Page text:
On the Existence of God, Part 1

By John Gill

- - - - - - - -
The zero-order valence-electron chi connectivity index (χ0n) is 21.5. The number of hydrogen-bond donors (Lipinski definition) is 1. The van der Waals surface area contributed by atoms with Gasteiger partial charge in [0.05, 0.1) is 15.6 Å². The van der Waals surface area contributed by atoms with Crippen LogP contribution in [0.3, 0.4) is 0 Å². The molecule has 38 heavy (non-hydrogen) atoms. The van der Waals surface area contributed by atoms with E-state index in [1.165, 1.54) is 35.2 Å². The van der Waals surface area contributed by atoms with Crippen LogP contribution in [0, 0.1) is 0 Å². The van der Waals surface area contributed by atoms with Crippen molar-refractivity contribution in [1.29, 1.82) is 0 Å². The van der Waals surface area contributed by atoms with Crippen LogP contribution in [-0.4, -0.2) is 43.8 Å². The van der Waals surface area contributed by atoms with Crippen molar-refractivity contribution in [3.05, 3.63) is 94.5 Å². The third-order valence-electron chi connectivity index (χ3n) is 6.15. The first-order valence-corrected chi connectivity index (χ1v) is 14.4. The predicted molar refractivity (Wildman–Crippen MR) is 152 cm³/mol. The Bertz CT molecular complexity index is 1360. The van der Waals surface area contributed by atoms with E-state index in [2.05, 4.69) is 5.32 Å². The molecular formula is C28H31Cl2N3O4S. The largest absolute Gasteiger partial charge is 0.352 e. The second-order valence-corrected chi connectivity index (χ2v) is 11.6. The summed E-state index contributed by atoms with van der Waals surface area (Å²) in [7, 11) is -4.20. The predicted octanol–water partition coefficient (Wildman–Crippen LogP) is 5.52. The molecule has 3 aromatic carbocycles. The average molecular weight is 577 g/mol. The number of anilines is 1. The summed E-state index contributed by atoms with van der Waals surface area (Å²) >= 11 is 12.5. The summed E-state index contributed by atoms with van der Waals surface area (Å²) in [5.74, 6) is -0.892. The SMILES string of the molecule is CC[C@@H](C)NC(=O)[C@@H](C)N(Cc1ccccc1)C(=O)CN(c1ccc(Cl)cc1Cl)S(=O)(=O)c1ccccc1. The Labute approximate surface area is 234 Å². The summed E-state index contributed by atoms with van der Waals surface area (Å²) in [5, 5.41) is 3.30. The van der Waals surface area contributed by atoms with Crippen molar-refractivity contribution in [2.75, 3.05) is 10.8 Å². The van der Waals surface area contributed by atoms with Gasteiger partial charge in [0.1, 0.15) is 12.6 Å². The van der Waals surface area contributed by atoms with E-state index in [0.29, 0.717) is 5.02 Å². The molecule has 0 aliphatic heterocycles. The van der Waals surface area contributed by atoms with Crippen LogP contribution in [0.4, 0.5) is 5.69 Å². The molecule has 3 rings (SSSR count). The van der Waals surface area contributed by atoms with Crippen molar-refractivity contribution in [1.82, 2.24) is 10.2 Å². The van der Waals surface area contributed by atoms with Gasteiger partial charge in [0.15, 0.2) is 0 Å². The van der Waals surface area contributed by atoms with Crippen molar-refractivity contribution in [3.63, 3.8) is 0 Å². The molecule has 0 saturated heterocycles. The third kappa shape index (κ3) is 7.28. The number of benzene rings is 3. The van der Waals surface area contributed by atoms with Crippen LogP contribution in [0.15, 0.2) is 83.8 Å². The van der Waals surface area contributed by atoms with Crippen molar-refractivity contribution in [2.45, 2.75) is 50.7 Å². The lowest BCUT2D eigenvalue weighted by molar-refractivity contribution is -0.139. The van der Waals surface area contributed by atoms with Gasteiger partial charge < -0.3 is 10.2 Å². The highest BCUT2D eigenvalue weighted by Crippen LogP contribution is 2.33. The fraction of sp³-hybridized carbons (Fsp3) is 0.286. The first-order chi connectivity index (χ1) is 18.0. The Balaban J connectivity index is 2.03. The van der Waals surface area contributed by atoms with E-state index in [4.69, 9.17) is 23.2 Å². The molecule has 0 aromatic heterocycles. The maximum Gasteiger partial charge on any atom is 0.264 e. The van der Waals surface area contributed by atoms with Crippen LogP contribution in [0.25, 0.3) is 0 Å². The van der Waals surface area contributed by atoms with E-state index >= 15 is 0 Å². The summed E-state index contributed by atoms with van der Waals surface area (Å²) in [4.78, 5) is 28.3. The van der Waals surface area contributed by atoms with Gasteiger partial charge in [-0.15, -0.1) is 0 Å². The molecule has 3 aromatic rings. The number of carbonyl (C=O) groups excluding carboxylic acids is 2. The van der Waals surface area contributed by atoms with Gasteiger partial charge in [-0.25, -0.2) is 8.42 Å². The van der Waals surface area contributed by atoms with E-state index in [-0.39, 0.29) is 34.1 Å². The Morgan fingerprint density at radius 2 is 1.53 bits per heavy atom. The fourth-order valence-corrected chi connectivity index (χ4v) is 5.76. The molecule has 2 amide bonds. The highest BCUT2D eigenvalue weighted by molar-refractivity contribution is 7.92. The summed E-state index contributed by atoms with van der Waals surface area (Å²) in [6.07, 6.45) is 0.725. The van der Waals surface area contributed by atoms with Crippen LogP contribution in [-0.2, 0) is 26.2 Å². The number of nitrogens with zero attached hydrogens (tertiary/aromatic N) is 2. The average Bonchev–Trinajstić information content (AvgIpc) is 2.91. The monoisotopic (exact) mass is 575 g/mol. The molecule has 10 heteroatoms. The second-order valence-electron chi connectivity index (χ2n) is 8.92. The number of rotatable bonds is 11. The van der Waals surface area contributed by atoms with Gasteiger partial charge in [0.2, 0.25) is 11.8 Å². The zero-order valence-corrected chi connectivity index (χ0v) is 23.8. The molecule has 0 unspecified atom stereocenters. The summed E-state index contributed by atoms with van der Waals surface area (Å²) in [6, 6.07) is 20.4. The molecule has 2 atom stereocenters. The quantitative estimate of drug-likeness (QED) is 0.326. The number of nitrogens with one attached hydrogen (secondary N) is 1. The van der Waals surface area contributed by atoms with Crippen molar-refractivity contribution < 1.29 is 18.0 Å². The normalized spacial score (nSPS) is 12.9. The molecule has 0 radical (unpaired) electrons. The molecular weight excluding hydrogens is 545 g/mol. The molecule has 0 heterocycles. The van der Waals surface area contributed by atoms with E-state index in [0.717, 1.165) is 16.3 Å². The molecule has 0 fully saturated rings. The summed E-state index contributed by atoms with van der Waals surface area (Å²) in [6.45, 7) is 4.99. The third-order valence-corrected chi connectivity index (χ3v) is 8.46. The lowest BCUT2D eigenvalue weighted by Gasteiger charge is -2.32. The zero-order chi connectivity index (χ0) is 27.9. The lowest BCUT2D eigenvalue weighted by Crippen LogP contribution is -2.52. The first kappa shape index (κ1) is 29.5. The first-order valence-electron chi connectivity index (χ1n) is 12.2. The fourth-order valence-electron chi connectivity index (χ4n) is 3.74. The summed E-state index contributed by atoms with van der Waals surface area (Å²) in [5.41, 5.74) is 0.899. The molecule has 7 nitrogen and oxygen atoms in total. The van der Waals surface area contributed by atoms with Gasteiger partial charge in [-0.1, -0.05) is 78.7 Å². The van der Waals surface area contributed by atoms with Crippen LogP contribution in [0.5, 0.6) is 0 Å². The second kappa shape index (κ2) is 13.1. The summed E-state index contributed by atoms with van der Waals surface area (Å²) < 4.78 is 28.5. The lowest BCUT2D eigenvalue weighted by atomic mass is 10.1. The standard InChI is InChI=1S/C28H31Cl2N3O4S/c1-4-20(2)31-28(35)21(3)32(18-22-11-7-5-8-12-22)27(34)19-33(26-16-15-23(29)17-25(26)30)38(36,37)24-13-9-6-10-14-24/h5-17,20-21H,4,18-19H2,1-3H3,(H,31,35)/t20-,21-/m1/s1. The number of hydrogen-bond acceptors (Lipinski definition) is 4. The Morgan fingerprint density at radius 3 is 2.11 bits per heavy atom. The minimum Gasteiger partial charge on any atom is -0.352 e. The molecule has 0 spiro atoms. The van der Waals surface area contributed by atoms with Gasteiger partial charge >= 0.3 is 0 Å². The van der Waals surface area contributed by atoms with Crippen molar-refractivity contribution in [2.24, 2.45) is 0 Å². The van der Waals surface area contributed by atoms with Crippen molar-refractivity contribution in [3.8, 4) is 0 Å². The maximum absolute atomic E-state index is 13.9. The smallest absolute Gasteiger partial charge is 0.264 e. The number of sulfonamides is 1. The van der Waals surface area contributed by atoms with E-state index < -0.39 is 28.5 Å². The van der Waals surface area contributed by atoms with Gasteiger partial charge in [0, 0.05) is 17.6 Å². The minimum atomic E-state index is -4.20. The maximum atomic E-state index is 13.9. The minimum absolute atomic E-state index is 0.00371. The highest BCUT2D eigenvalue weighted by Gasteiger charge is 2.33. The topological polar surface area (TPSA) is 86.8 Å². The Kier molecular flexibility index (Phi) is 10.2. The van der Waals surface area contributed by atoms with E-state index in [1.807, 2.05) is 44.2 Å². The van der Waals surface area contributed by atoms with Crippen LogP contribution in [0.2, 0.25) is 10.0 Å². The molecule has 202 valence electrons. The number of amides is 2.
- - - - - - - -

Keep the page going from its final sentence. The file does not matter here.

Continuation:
Having undertaken to write a System of Theology, or a Body of Doctrinal Divinity; and Theology being nothing else than a speaking of God, or a discoursing concerning him; his nature, names, perfections, and persons; his purposes, providences, ways, works, and word: I shall begin with the Being of God, and the proof and evidence of it; which is the foundation of all religion; for if there is no God, religion is a vain thing; and it matters not neither what we believe, nor what we do; since there is no superior Being to whom we are accountable for either faith or practice. Some, because the being of God is a first principle, which is not to be disputed; and because that there is one is a self-evident proposition, not to be disproved; have thought it should not be admitted as a matter of debate: but since such is the malice of Satan, as to suggest the contrary to the minds of men; and such the badness of some wicked men as to listen to it, and imbibe it; and such the weakness of some good men as to be harassed and distressed with doubts about it at times; it cannot be improper to endeavour to fortify our minds with reasons and arguments against such suggestions and insinuations.